Mental Health of Children During COVID: Unheard and Overlooked
The pandemic has highlighted some of the world’s economic disparities, but people overlook the fact that both black and Hispanic children have been suffering with mental illnesses. While the economic stability of New York is important, what’s more important is improving the livelihood of these children because the pandemic has caused a lot of financial and emotional distress, little to no understanding on how to manage their emotions and their emotional awareness and a negative push to substance abuse, and even suicide. While the pandemic has posed a great risk to adults who are parents and care givers or frontline workers, the children of these adults are also subjected to stress and emotional plummeting. As reported by United Hospital Fund, over 4000 children have lost a parent due to COVID-19 while 325,000 children have been pushed into the depths of impoverishment due to the decline in the economy. Hardships of this stature cause an immense amount of emotional distress and improving ways to alleviate them is crucial in times such as this.
Lacking Social Emotional Intelligence
The lack of social emotional learning before and after the pandemic is another leading cause in high suicide rates among these minority groups. According to “Deaths of Despair Have Surged Among People of Color: New data shows another disaster unfolding alongside the pandemic.” by Rob Arthur, “The aggregate suicide rate in these counties increased among people of color from 2019 to 2020: up around 17 percent among Black people (to 6.3 deaths per 100,000 people), 14 percent among Latinos (3.5), and 9 percent among individuals of Asian descent (6.7). (Although even with these increases, no racial group had a suicide rate even half as high as that among white Americans, which was 14 deaths per 100,000.)” This proves that stress and mental illness of black and Hispanic children are on the rise and will continue to if there aren’t any positive reinforcements and help. New York State has undermined the importance of Social Emotional Learning (SEL), as there isn’t much understanding surrounding the steps in which adolescents build character and personality and sort/handle their feelings. SEL is especially important because when negatively impacted during the developmental stage in their lives, the damage carries on into their adult lives and they wind up being plagued with depression or even substance abuse. The segway to this type of destructive behavior stems from children not being able to understand and sort their emotions and thoughts. Because of this inability to find healthy outlets and mediums to express themselves, they turn to substance abuse as a coping mechanism.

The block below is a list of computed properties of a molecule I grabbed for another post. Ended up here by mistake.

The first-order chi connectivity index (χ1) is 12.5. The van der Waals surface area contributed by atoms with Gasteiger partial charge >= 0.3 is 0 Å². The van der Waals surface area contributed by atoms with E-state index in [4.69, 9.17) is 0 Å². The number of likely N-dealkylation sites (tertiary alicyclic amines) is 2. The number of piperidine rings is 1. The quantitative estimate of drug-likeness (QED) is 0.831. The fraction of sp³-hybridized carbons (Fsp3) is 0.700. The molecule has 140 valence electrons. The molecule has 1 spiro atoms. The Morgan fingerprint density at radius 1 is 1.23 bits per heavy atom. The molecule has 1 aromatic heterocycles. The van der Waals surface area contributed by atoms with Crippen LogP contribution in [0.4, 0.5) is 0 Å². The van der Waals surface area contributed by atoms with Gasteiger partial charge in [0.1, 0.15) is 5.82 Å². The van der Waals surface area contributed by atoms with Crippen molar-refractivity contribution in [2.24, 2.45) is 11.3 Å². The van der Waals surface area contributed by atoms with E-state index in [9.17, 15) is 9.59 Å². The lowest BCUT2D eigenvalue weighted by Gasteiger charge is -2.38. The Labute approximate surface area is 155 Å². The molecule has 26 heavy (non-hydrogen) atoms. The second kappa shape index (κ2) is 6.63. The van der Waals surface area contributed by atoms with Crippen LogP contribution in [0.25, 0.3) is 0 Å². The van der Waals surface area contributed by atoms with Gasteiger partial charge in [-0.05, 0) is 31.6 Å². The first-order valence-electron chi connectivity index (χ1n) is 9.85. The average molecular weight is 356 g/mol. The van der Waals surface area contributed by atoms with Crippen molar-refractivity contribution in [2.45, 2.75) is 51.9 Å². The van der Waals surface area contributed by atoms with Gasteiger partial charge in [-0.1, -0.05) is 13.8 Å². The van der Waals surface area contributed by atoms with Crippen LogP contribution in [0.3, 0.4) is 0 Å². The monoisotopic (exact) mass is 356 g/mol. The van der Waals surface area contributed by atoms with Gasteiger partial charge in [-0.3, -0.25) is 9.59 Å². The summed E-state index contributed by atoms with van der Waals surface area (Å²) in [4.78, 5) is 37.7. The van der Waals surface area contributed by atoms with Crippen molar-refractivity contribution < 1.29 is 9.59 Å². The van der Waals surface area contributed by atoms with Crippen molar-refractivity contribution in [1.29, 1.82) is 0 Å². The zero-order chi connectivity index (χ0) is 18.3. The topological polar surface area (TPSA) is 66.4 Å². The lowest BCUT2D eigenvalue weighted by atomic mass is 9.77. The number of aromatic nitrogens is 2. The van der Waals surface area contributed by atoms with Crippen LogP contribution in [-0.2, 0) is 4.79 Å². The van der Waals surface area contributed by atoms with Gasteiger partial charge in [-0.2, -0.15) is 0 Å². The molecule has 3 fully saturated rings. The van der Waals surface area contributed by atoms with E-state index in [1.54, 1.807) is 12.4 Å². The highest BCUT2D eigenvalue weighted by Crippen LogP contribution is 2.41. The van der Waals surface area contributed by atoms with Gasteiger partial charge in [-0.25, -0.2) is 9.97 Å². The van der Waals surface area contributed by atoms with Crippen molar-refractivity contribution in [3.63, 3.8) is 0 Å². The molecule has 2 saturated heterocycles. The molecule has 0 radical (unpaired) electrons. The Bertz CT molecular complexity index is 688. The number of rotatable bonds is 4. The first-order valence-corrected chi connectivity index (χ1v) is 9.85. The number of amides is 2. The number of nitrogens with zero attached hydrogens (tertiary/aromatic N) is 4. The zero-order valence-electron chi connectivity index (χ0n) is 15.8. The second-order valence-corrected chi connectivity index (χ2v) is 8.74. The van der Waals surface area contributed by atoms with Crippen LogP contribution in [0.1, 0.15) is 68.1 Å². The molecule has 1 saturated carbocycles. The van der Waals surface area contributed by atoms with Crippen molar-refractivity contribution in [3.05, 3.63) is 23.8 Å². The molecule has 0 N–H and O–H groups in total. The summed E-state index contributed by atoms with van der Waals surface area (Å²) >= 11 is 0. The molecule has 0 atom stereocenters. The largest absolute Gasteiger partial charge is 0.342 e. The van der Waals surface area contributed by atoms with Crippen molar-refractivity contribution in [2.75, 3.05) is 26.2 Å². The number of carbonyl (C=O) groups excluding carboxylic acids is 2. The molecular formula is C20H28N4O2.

Young Lives Cut Short
There has been a rise in suicide attempts during the COVID-19 pandemic. According to the Economic Policy Institute, “Since the pandemic began in March, mental health-related emergency room visits have soared (health professionals document a 24% increase among elementary school-aged children, and a 31% rise among those between middle and high schoolers, compared with the same period last year)”. The reasoning behind the surge in these ER visits is the stress, anxiety and depression brought on by the pandemic. When a child decides to self-harm, they risk giving themselves health complications, potentially cut their lives short, and in extreme cases, die and devastate their families.